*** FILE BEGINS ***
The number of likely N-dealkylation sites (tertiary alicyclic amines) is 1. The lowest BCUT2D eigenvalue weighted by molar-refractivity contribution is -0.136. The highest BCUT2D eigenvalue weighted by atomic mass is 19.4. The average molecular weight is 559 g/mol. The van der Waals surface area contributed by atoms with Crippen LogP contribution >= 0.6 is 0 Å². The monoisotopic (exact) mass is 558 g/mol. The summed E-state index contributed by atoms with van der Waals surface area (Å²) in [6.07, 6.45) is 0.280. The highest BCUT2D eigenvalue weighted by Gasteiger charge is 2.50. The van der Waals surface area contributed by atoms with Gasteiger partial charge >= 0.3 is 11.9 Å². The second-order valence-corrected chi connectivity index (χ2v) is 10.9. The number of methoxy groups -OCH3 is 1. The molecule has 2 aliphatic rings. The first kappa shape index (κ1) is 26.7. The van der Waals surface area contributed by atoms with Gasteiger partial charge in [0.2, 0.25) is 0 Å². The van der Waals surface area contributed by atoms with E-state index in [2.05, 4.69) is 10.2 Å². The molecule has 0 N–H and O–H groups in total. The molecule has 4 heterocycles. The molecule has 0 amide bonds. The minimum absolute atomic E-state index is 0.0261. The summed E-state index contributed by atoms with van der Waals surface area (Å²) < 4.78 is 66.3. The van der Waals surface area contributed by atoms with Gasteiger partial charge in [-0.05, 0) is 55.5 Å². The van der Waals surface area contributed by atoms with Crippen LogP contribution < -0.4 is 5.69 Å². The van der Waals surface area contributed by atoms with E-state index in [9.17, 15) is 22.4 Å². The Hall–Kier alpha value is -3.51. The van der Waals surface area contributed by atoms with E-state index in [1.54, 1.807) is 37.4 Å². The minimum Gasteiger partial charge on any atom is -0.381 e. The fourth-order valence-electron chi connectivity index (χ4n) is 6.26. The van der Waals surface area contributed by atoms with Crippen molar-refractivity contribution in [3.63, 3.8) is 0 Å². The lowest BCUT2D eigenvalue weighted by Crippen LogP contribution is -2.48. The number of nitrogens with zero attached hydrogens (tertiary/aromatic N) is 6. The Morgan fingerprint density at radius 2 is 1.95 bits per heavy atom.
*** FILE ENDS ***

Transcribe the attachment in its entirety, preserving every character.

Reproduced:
The number of likely N-dealkylation sites (tertiary alicyclic amines) is 1. The lowest BCUT2D eigenvalue weighted by molar-refractivity contribution is -0.136. The highest BCUT2D eigenvalue weighted by atomic mass is 19.4. The average molecular weight is 559 g/mol. The van der Waals surface area contributed by atoms with Crippen LogP contribution >= 0.6 is 0 Å². The monoisotopic (exact) mass is 558 g/mol. The summed E-state index contributed by atoms with van der Waals surface area (Å²) in [6.07, 6.45) is 0.280. The highest BCUT2D eigenvalue weighted by Gasteiger charge is 2.50. The van der Waals surface area contributed by atoms with Gasteiger partial charge >= 0.3 is 11.9 Å². The second-order valence-corrected chi connectivity index (χ2v) is 10.9. The number of methoxy groups -OCH3 is 1. The molecule has 2 aliphatic rings. The first kappa shape index (κ1) is 26.7. The van der Waals surface area contributed by atoms with Gasteiger partial charge in [0.2, 0.25) is 0 Å². The van der Waals surface area contributed by atoms with E-state index in [2.05, 4.69) is 10.2 Å². The molecule has 0 N–H and O–H groups in total. The molecule has 4 heterocycles. The molecule has 0 amide bonds. The minimum absolute atomic E-state index is 0.0261. The summed E-state index contributed by atoms with van der Waals surface area (Å²) < 4.78 is 66.3. The van der Waals surface area contributed by atoms with Gasteiger partial charge in [-0.05, 0) is 55.5 Å². The van der Waals surface area contributed by atoms with Crippen LogP contribution < -0.4 is 5.69 Å². The van der Waals surface area contributed by atoms with E-state index in [9.17, 15) is 22.4 Å². The Hall–Kier alpha value is -3.51. The van der Waals surface area contributed by atoms with E-state index in [1.54, 1.807) is 37.4 Å². The minimum Gasteiger partial charge on any atom is -0.381 e. The fourth-order valence-electron chi connectivity index (χ4n) is 6.26. The van der Waals surface area contributed by atoms with Crippen molar-refractivity contribution in [3.63, 3.8) is 0 Å². The lowest BCUT2D eigenvalue weighted by Crippen LogP contribution is -2.48. The number of nitrogens with zero attached hydrogens (tertiary/aromatic N) is 6. The Morgan fingerprint density at radius 2 is 1.95 bits per heavy atom.